On the third Saturday of February, one of the most peculiar Japanese festivals take place in Okoyama. Being the birthplace of the Naked Festival or the Hadaka Matsuri, Okoyama’s Naked Festival is the most popular one in Japan. Over more than 9,000 men only wearing small loincloths participate in this ceremony. During this festival a priest throws a pair of lucky sticks one by one into the crowd. The person who catches it and sticks it into a wooden measuring box is blessed with a year of happiness. Although there are also a hundred smaller lucky sticks, the competition can get rough. Before the main event, children can participate in a less violent version and the “naked” men parade through the streets to get pumped up for the ceremony.

Japanese Naked Festival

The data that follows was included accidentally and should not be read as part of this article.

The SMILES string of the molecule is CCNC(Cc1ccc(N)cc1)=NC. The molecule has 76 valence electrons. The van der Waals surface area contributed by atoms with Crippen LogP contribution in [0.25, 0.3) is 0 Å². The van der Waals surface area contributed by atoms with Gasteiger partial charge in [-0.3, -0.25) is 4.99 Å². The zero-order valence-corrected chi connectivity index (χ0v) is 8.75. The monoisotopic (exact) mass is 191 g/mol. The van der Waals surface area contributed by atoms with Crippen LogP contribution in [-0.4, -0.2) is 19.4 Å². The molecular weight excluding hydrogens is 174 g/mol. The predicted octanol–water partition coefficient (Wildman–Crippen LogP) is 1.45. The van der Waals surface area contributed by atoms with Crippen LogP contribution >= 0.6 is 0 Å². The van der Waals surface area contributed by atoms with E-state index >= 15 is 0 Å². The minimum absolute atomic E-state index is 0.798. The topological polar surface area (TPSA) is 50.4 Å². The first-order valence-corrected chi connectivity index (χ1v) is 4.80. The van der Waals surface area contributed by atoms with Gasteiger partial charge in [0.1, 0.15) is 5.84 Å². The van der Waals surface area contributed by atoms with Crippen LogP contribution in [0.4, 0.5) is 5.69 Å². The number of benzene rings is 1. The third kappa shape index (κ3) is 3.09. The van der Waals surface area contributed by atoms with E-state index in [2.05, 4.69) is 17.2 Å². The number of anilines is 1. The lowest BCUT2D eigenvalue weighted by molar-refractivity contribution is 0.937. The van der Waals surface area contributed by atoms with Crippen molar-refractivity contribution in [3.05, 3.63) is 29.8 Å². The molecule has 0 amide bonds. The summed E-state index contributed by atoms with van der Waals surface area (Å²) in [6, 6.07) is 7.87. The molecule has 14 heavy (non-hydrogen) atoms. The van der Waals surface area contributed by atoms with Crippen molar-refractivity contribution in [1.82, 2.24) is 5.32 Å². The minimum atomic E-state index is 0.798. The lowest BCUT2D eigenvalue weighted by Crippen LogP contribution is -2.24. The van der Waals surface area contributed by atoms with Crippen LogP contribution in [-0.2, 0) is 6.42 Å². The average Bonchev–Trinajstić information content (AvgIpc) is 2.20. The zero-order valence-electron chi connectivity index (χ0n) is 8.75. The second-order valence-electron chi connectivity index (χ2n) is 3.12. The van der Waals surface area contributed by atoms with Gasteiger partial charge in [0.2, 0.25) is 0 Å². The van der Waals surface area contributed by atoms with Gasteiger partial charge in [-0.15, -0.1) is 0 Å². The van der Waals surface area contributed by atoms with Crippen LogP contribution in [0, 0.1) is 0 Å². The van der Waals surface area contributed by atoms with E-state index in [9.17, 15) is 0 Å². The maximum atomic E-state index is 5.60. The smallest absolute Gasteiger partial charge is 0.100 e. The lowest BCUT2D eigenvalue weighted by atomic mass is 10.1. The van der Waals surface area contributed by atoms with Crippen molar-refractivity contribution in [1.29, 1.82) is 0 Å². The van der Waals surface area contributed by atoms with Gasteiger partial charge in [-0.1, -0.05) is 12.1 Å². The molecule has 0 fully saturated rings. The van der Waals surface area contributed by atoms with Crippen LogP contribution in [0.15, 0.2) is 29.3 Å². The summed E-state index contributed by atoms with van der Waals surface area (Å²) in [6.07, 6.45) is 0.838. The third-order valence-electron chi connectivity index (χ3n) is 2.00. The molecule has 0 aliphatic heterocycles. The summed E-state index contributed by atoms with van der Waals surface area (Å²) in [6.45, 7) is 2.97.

Comfy

These are the most important Japanese holidays and festivals that take place in February. If you want to know more about this subject, feel free to contact us or write a comment.

We’ll be back next month to tell you more about the Japanese holidays and festivals that take place during March.

6 unusual but fantastic places in Japan- Miyakojima (宮古島)

Miyakoshima – sun, sand and sea

Our next stop in “6 unusual but fantastic places in Japan” is Miyakojima (宮古島). Miyakojima is an island roughly 300 km southwest of Okinawa island and 400 km east of Taiwan. Instead of the lush forests and relaxing onsen we talked about in our article about Yakushima, here you will find beautiful beaches and great snorkeling and diving spots.

Location of Miyakojima

Location of Miyakojima.

Beaches

Though the island has an abundance of sunlit beaches, each worthy of talking about, Maehama Beach and Sunuyama Beach are known as the best to visit. The former is located in the southwestern corner of the island and is ranked as one of the best beaches in Japan. Its white sand stretches 7 kilometers long and is ideal for watching the sunset.The latter of the two is a small beach 4 kilometers north of Hirara. At the bottom of a sand dune, you will find a view of clear blue waters, rocky formations and a large stone arch perfect for those that like some shade to their beach trip.